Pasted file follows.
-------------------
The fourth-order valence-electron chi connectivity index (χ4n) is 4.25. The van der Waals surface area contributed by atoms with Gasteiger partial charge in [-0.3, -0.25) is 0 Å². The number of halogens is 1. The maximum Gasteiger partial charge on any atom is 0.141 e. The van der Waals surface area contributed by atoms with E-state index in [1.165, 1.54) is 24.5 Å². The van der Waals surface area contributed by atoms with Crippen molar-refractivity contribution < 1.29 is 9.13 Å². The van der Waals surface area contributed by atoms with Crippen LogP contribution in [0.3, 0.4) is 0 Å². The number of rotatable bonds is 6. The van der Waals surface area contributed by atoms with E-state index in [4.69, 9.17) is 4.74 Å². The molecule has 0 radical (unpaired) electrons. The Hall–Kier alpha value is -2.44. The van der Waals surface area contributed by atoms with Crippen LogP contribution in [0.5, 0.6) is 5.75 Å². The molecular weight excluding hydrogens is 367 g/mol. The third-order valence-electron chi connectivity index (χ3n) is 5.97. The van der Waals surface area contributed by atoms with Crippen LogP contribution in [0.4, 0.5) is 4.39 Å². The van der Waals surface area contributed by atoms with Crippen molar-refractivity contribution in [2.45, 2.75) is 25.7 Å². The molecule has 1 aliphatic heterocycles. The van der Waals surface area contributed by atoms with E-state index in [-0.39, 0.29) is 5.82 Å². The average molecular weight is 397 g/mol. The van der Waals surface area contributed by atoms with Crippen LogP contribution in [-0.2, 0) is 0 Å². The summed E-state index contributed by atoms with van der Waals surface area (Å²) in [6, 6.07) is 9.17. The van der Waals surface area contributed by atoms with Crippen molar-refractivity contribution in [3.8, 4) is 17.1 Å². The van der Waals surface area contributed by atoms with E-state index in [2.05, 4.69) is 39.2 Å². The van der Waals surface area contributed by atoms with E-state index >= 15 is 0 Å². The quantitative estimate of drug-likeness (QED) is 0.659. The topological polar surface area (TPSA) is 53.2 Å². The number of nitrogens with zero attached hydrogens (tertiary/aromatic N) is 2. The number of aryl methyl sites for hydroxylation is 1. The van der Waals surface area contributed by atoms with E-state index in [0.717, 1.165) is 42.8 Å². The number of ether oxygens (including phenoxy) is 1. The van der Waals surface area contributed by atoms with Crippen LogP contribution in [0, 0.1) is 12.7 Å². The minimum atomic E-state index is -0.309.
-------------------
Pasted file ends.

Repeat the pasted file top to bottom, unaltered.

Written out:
The fourth-order valence-electron chi connectivity index (χ4n) is 4.25. The van der Waals surface area contributed by atoms with Gasteiger partial charge in [-0.3, -0.25) is 0 Å². The number of halogens is 1. The maximum Gasteiger partial charge on any atom is 0.141 e. The van der Waals surface area contributed by atoms with E-state index in [1.165, 1.54) is 24.5 Å². The van der Waals surface area contributed by atoms with Crippen molar-refractivity contribution < 1.29 is 9.13 Å². The van der Waals surface area contributed by atoms with Crippen LogP contribution in [0.3, 0.4) is 0 Å². The number of rotatable bonds is 6. The van der Waals surface area contributed by atoms with E-state index in [4.69, 9.17) is 4.74 Å². The molecule has 0 radical (unpaired) electrons. The Hall–Kier alpha value is -2.44. The van der Waals surface area contributed by atoms with Crippen LogP contribution in [0.5, 0.6) is 5.75 Å². The molecular weight excluding hydrogens is 367 g/mol. The third-order valence-electron chi connectivity index (χ3n) is 5.97. The van der Waals surface area contributed by atoms with Crippen LogP contribution in [0.4, 0.5) is 4.39 Å². The van der Waals surface area contributed by atoms with Crippen molar-refractivity contribution in [2.45, 2.75) is 25.7 Å². The molecule has 1 aliphatic heterocycles. The van der Waals surface area contributed by atoms with E-state index in [-0.39, 0.29) is 5.82 Å². The average molecular weight is 397 g/mol. The van der Waals surface area contributed by atoms with Crippen LogP contribution in [-0.2, 0) is 0 Å². The summed E-state index contributed by atoms with van der Waals surface area (Å²) in [6, 6.07) is 9.17. The van der Waals surface area contributed by atoms with Crippen molar-refractivity contribution in [3.8, 4) is 17.1 Å². The van der Waals surface area contributed by atoms with E-state index in [2.05, 4.69) is 39.2 Å². The van der Waals surface area contributed by atoms with E-state index >= 15 is 0 Å². The quantitative estimate of drug-likeness (QED) is 0.659. The topological polar surface area (TPSA) is 53.2 Å². The number of nitrogens with zero attached hydrogens (tertiary/aromatic N) is 2. The number of aryl methyl sites for hydroxylation is 1. The van der Waals surface area contributed by atoms with E-state index in [0.717, 1.165) is 42.8 Å². The number of ether oxygens (including phenoxy) is 1. The van der Waals surface area contributed by atoms with Crippen LogP contribution in [0, 0.1) is 12.7 Å². The minimum atomic E-state index is -0.309.